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His name, her name, their name? Surnames, family practices, and identity

Carlsbergfondets internationaliseringsstipendier

What

Just four decades ago, Danish women automatically got their husband's surname when getting married. Now, 25% of surname changes are done by men, just like it has become possible for unmarried couples to share a surname, for divorcees to pass on a former spouse's surname to a new partner, etc. So, which functions do surnames serve in family practices and identity formation today? In this project, I will examine the role of surnames as part of family practices, name choices' role in identity formation and the reasons why some surnames are chosen over others. To put the Danish development into perspective, differences in perceptions of surname use between Denmark and the United States (one of the most traditional Western countries regarding surnames) will also be examined.

Why

Family forms and structures, including gender norms, have undergone a massive transformation in Denmark within the past few decades, and so have the ways in which we use surnames. Name choices in families today depend to a large extent on individual preferences and less on tradition as used to be the case. Therefore, it is likely that the choices and narratives of surnames in families contain important information about and reflect family identity formation and family practices. Surname use is an underemphasized topic in Danish research, and combined with the fact that Denmark is a leading country in surname diversity, this project is very timely. My research will provide new insights into linguistic choices, family practices, identity formation, and gender roles.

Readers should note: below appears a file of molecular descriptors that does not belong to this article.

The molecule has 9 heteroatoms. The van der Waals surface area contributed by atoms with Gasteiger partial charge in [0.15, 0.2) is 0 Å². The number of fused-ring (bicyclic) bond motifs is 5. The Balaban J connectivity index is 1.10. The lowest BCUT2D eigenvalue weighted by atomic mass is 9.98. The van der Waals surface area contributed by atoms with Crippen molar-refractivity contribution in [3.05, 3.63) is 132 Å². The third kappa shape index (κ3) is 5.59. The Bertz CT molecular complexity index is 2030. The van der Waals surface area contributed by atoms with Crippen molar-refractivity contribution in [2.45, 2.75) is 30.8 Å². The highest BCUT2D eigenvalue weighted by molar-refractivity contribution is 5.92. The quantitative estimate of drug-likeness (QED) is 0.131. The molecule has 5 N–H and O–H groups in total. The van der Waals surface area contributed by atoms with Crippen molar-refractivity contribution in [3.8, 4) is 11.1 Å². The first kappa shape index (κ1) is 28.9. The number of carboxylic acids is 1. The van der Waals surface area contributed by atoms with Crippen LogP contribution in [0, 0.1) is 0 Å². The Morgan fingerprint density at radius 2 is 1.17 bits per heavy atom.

How

To gain knowledge about attitudes, experiences, and opinions, I will take a qualitative approach and do semi-structured in-depth interviews with Danish couples/individuals and a smaller number of American couples/individuals. Additionally, I will make use of various historical data sources of surnames and the use thereof. The project will use sociological and sociolinguistic concepts and theories, such as doing family, doing gender, and social positioning. Employing names as a tool for studying family dynamics and identity is an innovative approach, which will allow me to draw new conclusions about today's family life and perceptions and functions of names.

SSR

This project will uncover knowledge about important parts of Danish culture, namely family life and linguistic choices and attitudes. Thereby, my research will contribute to understandings of Danish culture, society, intercultural differences, and gender roles. A possible connection between surname choices and family life will constitute a very tangible relationship between language and social and cultural factors, and the interdisciplinary nature of the project means that the conclusions of the project will be useful for various scientific fields, such as onomastics, linguistics, sociology, and gender studies. Additionally, my research will be relevant to policy makers and organizations focusing on gender equality and family matters, as well as national name registers and statistics.